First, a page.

Initially persuaded like so many by previous single Take Control that the 6 strong original new age reggae band By The Rivers was a unit which just had to be watched closely as their fresh and soulful melodic craft to grew into even greater things, the release of their debut self-titled album confirms and enhances all those previous thoughts and emotions. The eleven track release is a stroll through the heat of summer with all the warm caresses of the sun and the heart at tantalising play in its tender and emotively engaging arms. It shows that the previous single and releases were mere appetizers for the seductive feast of sound and invention to follow, a record which easily confirms all the acclaim and eager declarations surround the band since forming.
Formed in 2010 by friends since birth, Nile Barrow (lead vocals/guitar) and Jordan Birtles (drums/vocals), By The Rivers honed and sculpted a unique sound fusing a weave of reggae/ska/soul/afro-beat, all flavours igniting a driving passion in the duo. The cultural aspects of the sounds also aided to the influences as the pair began writing songs with a social commentary as well as just as potent love songs and positive takes on things that affect the youth of today. Joined by Matt Willars (bass), Sam Read (keys/guitar/vocals), Will Todd (Tenor Saxophone), and Leo May (Trumpet), the Leicester band was no stranger to acclaim from their first steps into view. Within their first seven gigs the band was lined up to play alongside the likes of Dawn Kinnard, Neville Staples, Fun Lovin Criminals, and Toploader, sparking an appetite within promoters and venues for their distinctive and refreshing sounds. The first year continued with the band sharing stages with the likes of The Buzzcocks, Maxi Priest, Musical Youth, Dawn Penn, Saxon Sound, and The Specials whilst continuing to earn impressed responses from people such as Lynval Golding, guitarist and vocalist of The Specials/Fun Boy Three who declared “They are the new The Specials”. Their two EPs drew press and fan acclaim with debut single One Word and its successor Take Control both like the album released via Kompyla Records sparking up a strong anticipation for the album, a hunger which is easily fed.
The album opens with the instantly magnetic Vulture, the song a melodic blaze of vocal harmonies and expressive seduction from the off, even before the music adds its compelling swagger and elegance to proceedings. An energetic but respectful romp which holds the ear and emotions by the hand as it dances across the brass flames and flashing guitar strokes, it is as infectious as it is lyrically provocative, the vocal persuasion of Barrow and co as irresistible as the perfectly sculpted melodic teasing and narrative colouring the intent of word and voice. The full combination is simply a magnet for the passions and senses setting the album off on the perfect start.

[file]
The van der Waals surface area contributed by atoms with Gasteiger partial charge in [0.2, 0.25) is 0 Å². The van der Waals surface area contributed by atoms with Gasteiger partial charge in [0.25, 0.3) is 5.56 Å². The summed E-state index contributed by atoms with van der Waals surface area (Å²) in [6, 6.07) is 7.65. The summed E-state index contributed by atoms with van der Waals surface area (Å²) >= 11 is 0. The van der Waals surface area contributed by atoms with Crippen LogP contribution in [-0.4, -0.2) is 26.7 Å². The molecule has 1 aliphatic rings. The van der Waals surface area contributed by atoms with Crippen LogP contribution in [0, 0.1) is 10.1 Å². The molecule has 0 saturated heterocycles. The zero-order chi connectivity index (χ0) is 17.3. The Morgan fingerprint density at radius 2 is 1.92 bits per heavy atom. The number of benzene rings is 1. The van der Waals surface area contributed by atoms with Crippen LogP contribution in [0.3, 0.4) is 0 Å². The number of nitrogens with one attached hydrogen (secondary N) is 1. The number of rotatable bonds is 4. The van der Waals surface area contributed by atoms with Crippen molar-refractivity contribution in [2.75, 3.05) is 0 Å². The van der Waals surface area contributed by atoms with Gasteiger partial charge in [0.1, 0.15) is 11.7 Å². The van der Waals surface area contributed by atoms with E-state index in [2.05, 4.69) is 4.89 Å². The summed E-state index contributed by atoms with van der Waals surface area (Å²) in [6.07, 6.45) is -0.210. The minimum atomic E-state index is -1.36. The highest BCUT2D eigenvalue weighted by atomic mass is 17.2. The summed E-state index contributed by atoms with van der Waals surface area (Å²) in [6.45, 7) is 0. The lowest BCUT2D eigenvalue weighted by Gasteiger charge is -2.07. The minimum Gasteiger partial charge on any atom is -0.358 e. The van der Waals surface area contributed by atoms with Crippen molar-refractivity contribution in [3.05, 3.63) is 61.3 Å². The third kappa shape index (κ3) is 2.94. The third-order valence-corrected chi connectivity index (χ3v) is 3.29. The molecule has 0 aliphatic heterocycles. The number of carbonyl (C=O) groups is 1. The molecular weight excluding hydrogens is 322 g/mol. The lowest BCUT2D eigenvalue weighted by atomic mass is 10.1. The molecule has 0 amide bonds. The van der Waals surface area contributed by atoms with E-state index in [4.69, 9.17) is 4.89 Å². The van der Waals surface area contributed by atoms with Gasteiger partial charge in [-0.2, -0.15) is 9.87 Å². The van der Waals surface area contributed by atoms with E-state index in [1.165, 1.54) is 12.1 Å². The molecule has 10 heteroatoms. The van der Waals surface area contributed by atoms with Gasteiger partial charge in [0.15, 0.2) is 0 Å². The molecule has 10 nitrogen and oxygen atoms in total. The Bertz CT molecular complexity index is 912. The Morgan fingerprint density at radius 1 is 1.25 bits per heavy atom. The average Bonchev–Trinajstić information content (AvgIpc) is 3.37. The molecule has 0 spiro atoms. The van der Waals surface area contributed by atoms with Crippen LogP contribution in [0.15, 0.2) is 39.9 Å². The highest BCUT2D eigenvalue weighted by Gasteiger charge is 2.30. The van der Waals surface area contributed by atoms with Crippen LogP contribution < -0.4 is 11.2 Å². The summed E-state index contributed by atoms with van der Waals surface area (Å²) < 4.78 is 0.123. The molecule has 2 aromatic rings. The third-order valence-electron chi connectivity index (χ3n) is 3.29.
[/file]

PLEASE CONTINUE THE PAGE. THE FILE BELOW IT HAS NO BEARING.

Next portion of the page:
The following Make Your Own Road lifts the immense start to another plateau of excellence and steals one of the top honours spots on the album. Heralded by a restrained but bright brass call the song is soon offering a sultry stroll of deep throaty bass lures and group vocal calls as the chorus opens up the scintillating encounter. As the guitar picks and plucks the greedy heart the trumpet and sax offer a defined wantonness which enflames an already brewing ardour incited by the vocals and deliciously emotive bass sound. Every element of the song is passionate and expressive, each aspect an individual tease and narrative in tandem with each other and in union a piece of melodic alchemy which lights up every shadow and corner of thoughts, heart, and the day.
After such an immense start there was bound to be a dip in temptation but if there is it is barely recognisable as the likes of This Love, You Got It Wrong, and Don’t Look At Me with the aforementioned Take Control slipped in their midst, enchant and evoke further pleasure. Certainly the songs do not reach the same elevation of the opening pair but with the beauty of the first of the four a radiant kiss upon the ear and the persuasive ‘call to arms’ of the single with its deep temptation lined coaxing just two outstanding moments from this part of the album alone there is no slip in its fascination and strength.
The album ends as powerfully and contagiously as it begins with firstly the irresistible Rise Up stroking the ear into an enamoured rapture with its reggae honed siren call and brass fire erupting to deepen the temptation and soon matched by the Caribbean soaked rhythmic/melodic tango of Run Home, a song with an eighties whisper which reminds of Haircut 100. The closing pair though almost steal the whole show with the sweltering allurement of Don’t Say You Love Me raising the temperature with an epidemic cursed melodic enterprise and the closing Rocksteady a thrilling crescendo of ska shaped melodically grooved splendour to what is a stunning album.
By The Rivers, band and album, is a treat the summer of this and every year hence forth will adopt as its mesmeric soundtrack and the heart as its long lasting invigorating companion.
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